Erdogan et al. [15] examined the relation between CO2 emission and health indicators in Turkey for the period 1971–2016. The study finds a negative impact of CO2 emission on life expectancy. Nkalu and Edeme [29] adopted the generalised autoregressive conditional heteroskedasticity (GARCH) model and found that environmental hazards in terms of CO2 emission reduce life expectancy significantly. Similarly, Jacobson [20], Rasoulinezhad et al. [35], and Murty et al. [28] observed a negative association between CO2 emission and life expectancy.

However, there are a group of studies, which have found the opposite results. Matthew [26] examined the effect of carbon emission on agricultural output and life expectancy in West Africa for the period 2000–2018. The study found that a 1 per cent increase in carbon emission causes a 0.123 per cent increase in life expectancy. Similarly, there are numerous studies which have established a positive association between CO2 emission and life expectancy (Delavari et al., [9]; [2, 36] and others).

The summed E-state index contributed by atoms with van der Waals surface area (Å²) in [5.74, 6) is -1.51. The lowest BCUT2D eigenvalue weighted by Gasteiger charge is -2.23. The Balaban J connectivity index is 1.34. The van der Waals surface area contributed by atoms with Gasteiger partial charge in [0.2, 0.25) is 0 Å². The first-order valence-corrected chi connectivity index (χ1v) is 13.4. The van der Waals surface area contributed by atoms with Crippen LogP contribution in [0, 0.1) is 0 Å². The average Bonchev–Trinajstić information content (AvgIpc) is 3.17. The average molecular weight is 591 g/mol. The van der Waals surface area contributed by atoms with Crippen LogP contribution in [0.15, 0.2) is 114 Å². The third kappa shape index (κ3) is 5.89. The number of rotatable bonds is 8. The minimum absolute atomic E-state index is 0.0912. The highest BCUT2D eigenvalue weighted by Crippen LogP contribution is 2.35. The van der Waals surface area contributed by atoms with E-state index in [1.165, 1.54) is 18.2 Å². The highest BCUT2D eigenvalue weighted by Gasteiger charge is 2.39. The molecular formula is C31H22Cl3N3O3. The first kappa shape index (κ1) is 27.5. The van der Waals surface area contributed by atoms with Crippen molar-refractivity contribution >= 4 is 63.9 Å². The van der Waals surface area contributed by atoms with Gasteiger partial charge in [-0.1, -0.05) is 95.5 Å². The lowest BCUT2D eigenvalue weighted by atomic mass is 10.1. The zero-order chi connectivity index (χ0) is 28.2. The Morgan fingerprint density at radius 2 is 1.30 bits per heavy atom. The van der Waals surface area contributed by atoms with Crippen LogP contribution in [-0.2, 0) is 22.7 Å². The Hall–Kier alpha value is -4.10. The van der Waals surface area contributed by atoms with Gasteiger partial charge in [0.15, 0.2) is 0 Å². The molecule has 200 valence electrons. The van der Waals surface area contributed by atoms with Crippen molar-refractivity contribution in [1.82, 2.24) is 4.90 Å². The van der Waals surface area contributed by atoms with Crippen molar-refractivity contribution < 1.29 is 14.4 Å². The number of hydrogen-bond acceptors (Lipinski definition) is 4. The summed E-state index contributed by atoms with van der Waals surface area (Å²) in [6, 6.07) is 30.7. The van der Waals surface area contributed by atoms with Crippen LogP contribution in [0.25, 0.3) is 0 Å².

Thus, there is no unanimity among the findings of different studies across the world. Further, there is a dearth of literature which have studied this important linkage between CO2 emission and life expectancy in India. On the basis of our theoretical argument, it can be said that the inverse relationship between CO2 and LE may hold good for those nations where CO2 exceeds the threshold limit, i.e. the case for which negative health effect exceeds the positive income effect. Conversely, the countries which exhibit a positive linkage between CO2 and LE would mean they have not yet reached the threshold limit of CO2 emission.

Data and method


The study aims to explore the causal link from CO2 emission to life expectancy in India for the period 1991–2018. The variables included in this study are CO2 emission and life expectancy. The time series data are sourced from World Bank [45] Database. The trend of CO2 emission in India measured in metric ton per capita for the period 1991–2018 and life expectancy at the birth rate in India for the period 1961 to 2015 are given in Figs. 2 and 3.

Fig. 2
figure 2

Source: World Development Indicators

Trend of CO2 emission in India (1991–2018).

Fig. 3
figure 3

Source: World Development Indicators

Trend of life expectancy at birth (1961–2018).

Figure 2 shows that per capita CO2 concentration in India has been rising consistently. The overall growth of per capita CO2 is observed to have deviated from the linear trend. Conversely, Fig. 3 reflects that life expectancy in India has maintained a linear trend. The consistent rise in life expectancy may be attributed to the economic development and development of medical science that has contributed to the declining mortality rate.